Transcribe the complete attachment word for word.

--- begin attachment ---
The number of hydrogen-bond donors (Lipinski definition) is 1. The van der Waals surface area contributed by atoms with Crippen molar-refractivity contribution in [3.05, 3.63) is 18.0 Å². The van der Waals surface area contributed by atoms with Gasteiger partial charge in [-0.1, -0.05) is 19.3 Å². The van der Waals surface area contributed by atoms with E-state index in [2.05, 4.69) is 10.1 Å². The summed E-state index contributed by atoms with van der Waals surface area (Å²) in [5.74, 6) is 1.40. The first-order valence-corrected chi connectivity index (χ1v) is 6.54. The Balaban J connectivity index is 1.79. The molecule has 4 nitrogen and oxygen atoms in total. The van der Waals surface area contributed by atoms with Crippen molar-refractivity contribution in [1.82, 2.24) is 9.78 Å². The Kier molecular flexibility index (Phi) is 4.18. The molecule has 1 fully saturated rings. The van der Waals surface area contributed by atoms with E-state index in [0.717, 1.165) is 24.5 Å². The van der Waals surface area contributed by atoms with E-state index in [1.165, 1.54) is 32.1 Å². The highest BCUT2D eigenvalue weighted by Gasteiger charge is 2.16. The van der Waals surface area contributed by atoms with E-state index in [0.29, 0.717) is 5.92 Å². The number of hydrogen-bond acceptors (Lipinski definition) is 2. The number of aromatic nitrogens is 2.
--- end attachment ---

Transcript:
The number of hydrogen-bond donors (Lipinski definition) is 1. The van der Waals surface area contributed by atoms with Crippen molar-refractivity contribution in [3.05, 3.63) is 18.0 Å². The van der Waals surface area contributed by atoms with Gasteiger partial charge in [-0.1, -0.05) is 19.3 Å². The van der Waals surface area contributed by atoms with E-state index in [2.05, 4.69) is 10.1 Å². The summed E-state index contributed by atoms with van der Waals surface area (Å²) in [5.74, 6) is 1.40. The first-order valence-corrected chi connectivity index (χ1v) is 6.54. The Balaban J connectivity index is 1.79. The molecule has 4 nitrogen and oxygen atoms in total. The van der Waals surface area contributed by atoms with Crippen molar-refractivity contribution in [1.82, 2.24) is 9.78 Å². The Kier molecular flexibility index (Phi) is 4.18. The molecule has 1 fully saturated rings. The van der Waals surface area contributed by atoms with E-state index in [0.717, 1.165) is 24.5 Å². The van der Waals surface area contributed by atoms with E-state index in [1.165, 1.54) is 32.1 Å². The highest BCUT2D eigenvalue weighted by Gasteiger charge is 2.16. The van der Waals surface area contributed by atoms with E-state index in [0.29, 0.717) is 5.92 Å². The number of hydrogen-bond acceptors (Lipinski definition) is 2. The number of aromatic nitrogens is 2.